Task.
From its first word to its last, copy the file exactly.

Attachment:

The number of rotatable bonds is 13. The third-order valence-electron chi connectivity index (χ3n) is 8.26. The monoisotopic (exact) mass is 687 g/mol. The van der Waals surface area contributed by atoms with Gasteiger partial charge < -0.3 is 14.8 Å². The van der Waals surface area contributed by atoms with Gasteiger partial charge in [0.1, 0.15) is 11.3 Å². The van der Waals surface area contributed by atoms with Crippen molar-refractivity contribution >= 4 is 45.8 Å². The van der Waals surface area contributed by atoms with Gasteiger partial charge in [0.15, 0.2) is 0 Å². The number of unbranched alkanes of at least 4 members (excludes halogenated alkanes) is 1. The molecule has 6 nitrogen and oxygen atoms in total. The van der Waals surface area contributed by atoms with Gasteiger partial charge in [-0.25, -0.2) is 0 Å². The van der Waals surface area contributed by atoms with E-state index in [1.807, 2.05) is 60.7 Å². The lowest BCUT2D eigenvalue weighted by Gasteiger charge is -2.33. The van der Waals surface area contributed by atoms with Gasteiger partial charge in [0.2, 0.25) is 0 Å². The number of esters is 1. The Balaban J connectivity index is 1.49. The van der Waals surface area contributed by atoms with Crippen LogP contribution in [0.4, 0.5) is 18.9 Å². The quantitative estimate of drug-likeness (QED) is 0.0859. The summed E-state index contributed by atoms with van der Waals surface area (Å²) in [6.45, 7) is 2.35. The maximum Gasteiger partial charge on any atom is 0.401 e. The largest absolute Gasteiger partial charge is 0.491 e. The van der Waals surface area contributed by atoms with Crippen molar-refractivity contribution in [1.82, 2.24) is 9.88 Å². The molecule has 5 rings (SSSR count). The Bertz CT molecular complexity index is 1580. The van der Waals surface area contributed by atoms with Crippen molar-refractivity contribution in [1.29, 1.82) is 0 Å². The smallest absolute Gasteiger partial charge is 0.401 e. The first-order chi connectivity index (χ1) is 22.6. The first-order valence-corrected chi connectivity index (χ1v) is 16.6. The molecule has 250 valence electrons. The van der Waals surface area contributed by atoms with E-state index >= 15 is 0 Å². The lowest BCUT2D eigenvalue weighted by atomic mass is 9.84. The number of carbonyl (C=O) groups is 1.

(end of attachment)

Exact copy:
The number of rotatable bonds is 13. The third-order valence-electron chi connectivity index (χ3n) is 8.26. The monoisotopic (exact) mass is 687 g/mol. The van der Waals surface area contributed by atoms with Gasteiger partial charge < -0.3 is 14.8 Å². The van der Waals surface area contributed by atoms with Gasteiger partial charge in [0.1, 0.15) is 11.3 Å². The van der Waals surface area contributed by atoms with Crippen molar-refractivity contribution >= 4 is 45.8 Å². The van der Waals surface area contributed by atoms with Gasteiger partial charge in [0.15, 0.2) is 0 Å². The number of unbranched alkanes of at least 4 members (excludes halogenated alkanes) is 1. The molecule has 6 nitrogen and oxygen atoms in total. The van der Waals surface area contributed by atoms with Gasteiger partial charge in [-0.25, -0.2) is 0 Å². The van der Waals surface area contributed by atoms with E-state index in [1.807, 2.05) is 60.7 Å². The lowest BCUT2D eigenvalue weighted by Gasteiger charge is -2.33. The van der Waals surface area contributed by atoms with Gasteiger partial charge in [0.2, 0.25) is 0 Å². The number of esters is 1. The Balaban J connectivity index is 1.49. The van der Waals surface area contributed by atoms with Crippen LogP contribution in [0.4, 0.5) is 18.9 Å². The quantitative estimate of drug-likeness (QED) is 0.0859. The summed E-state index contributed by atoms with van der Waals surface area (Å²) in [6.45, 7) is 2.35. The maximum Gasteiger partial charge on any atom is 0.401 e. The largest absolute Gasteiger partial charge is 0.491 e. The van der Waals surface area contributed by atoms with Crippen molar-refractivity contribution in [1.82, 2.24) is 9.88 Å². The molecule has 5 rings (SSSR count). The Bertz CT molecular complexity index is 1580. The van der Waals surface area contributed by atoms with Crippen molar-refractivity contribution in [1.29, 1.82) is 0 Å². The smallest absolute Gasteiger partial charge is 0.401 e. The first-order chi connectivity index (χ1) is 22.6. The first-order valence-corrected chi connectivity index (χ1v) is 16.6. The molecule has 250 valence electrons. The van der Waals surface area contributed by atoms with E-state index >= 15 is 0 Å². The lowest BCUT2D eigenvalue weighted by atomic mass is 9.84. The number of carbonyl (C=O) groups is 1.